|Healthy Holiday Desserts
by Carolyn Burris
MS, Nutrition Counselor at
Forum Health Knoxville
Holidays are so much fun! Thanksgiving and Christmas are a time to celebrate with our family and friends. Warm greetings, gift sharing, enjoying fellowship with loved ones, and eating traditional holiday meals are a part of this season for so many. However, there is one unwelcome guest that comes around this time of year – weight gain! So how do we enjoy this festive time without sacrificing our healthy lifestyle? One way is to create healthier desserts!
Start by setting reasonable goals for healthy desserts. Avoid processed pre-made pies, cookies, pastries, cakes, candy, and ice cream. Processed foods are made with high fructose corn syrup, genetically modified (GMO) ingredients, unhealthy fats and oils. Homemade recipes can be high in sugar and unhealthy fats, too. Here are some tips for choosing healthier holiday desserts:
Cut the Sweeteners
Start by cutting the sweeteners by at least 1/3 of what the recipe calls for. Try enhancing sweetness with cinnamon, if appropriate (ex: pumpkin or fruit pies, breads, or cookies). Studies have shown that cinnamon helps regulate blood sugar levels.
Use Healthier Sweeteners
If you use sweeteners with a higher glycemic load (how the food effects your blood sugar), then try using healthier alternatives such as:
- Raw honey
- Real maple syrup
- Organic sugar
Healthier Sugar Alternatives
If you need an alternative due to sugar sensitivity issues, try these sweeteners:
- Palm and coconut sugar (both have a very low glycemic indexes with good flavor)
- Lo Han (also called Monk fruit)
- I do not recommend the artificial sweeteners aspartame and sucralose due to the detrimental effects on your health.
Note: You will need to check the sugar equivalency with each of these sweeteners, as it can vary for each sugar substitute.
Use More Whole Grain
or Low Carb Alternatives
Use non-GMO organic whole grains and flours such as:
- Oat flour, flakes or bran
- Buckwheat, quinoa, rice, amaranth,
corn flours/flakes, etc.
- Spelt or wheat
- Low carb almond or coconut flour
The benefit of adding whole grains and nut flours to your recipe include better blood sugar control and more fiber.
Use Healthy Fats
What are healthy fats? Healthy fats are omega-3 fats and healthy monounsaturated fats. Stay away from margarine and processed fats, especially trans fat. Using fats in their natural state is best.
Good choices would include:
- Organic Coconut or Palm oil
- Organic grass fed butter/ghee
- Organic olive oil
- High oleic cold-pressed organic safflower/sunflower oil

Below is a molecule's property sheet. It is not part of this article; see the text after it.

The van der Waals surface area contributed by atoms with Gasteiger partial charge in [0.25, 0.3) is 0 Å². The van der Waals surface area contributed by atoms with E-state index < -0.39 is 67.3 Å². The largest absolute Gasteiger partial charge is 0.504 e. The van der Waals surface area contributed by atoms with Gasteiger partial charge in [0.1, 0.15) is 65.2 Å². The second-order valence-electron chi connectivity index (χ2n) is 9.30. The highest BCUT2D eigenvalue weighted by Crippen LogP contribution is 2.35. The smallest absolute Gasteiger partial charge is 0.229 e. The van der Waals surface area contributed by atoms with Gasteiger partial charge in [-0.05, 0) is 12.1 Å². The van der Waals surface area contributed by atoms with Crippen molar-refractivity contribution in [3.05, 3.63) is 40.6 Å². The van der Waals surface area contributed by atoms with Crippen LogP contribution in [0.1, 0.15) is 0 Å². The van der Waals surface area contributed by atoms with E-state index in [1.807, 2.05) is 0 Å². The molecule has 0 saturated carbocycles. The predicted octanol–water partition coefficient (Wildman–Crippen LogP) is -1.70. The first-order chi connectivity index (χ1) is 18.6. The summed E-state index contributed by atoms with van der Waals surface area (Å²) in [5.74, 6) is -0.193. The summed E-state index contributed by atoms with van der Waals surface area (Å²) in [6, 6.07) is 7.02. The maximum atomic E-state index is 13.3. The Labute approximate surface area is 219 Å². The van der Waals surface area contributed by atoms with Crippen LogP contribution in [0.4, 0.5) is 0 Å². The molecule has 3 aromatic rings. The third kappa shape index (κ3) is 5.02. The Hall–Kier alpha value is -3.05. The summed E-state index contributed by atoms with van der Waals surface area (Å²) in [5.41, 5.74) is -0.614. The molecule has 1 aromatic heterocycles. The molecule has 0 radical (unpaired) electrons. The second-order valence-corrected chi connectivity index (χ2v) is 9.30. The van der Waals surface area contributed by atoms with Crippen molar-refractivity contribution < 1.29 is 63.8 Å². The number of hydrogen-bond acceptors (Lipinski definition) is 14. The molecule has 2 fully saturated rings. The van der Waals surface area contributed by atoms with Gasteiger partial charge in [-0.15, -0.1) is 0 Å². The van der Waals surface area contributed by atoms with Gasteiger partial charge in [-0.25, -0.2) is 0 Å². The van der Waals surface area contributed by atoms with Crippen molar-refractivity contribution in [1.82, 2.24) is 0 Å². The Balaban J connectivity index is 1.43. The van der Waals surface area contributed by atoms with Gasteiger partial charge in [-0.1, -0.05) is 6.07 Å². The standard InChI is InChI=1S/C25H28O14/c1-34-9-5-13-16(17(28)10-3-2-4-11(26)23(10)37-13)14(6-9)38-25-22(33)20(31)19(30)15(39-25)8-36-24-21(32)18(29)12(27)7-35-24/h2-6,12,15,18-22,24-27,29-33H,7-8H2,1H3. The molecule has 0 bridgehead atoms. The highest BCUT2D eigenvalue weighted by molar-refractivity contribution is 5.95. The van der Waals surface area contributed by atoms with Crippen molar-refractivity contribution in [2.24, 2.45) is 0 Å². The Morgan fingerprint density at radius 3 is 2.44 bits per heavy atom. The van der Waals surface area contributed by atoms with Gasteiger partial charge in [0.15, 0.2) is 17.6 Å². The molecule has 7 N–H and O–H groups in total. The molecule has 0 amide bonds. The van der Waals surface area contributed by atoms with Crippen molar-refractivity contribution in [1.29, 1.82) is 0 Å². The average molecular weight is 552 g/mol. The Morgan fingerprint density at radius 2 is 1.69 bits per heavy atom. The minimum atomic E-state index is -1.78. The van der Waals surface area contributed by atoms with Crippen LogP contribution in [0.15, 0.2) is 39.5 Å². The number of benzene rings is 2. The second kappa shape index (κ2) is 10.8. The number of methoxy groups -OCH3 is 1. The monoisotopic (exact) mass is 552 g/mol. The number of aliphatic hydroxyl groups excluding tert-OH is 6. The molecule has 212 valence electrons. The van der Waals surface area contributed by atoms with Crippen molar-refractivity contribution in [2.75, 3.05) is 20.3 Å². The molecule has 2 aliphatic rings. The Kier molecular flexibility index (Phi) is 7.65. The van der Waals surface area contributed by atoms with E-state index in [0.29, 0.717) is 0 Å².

When baking with coconut oil instead of butter, it is a 1:1 substitution. In general, use 7/8th of the amount of liquid oil in a recipe calling for a solid fat. If you use sunflower or safflower oil, pick a high oleic cold pressed type which bakes better in high heat and lowers the omega-6 significantly.
These changes in your dessert recipes may change the flavor or texture, but over time, you will appreciate the healthier effects. Here is a recipe for pumpkin bread that is low in sugar and carbohydrates and made with healthier fats.
Pumpkin Nut Bread
Prep time: 20 minutes
Cooking time: 60 minutes
- 1 cup almond flour (or almond meal)
- ¼ cup coconut flour
- ¼ cup oat bran
- ¼ cup oat flour
- 1 teaspoon cinnamon
- ½ cup walnuts, in pieces
- ½ cup liquid fat (melted coconut or palm, melted organic butter or high oleic organic sunflower/safflower oil)
- 2 large omega-3 eggs
- 1 cup organic pumpkin puree
- ½ cup water (or coconut milk)
- 1/2 cup Stevia in the Raw
- 1/3 cup erythritol
- Preheat oven to 350F.
- Add all dry ingredients to bowl and mix to combine.
- Add wet ingredients and mix together well.
- Slowly add dry ingredients to wet ingredients and mix well.
- Pour mixture into greased bread pan and bake for 60 minutes. Remove and let cool for 30 minutes.
|This Nutrition Update
is brought to you by Forum Health Knoxville. For more information about the Forum Health Knoxville’s approach to wellness, call 865-675-9355.
Carolyn Burris, an east Tennessee native, earned her Bachelor and Master’s degrees in Community and Public Health Nutrition at the University of Tennessee, Knoxville. Her passion for helping those with nutritional needs brought her to Forum Health Knoxville. Carolyn particularly loves encouraging those struggling with food intolerance, obesity, fibromyalgia, and fatigue.
NIBBLE ON THIS ARCHIVES
» Get Your Plate in Shape!
» Healthy Holiday Desserts!
» Pumpkins: More Than Just Fall Decorations
» Gluten-Free Can Be Healthy and Tasty!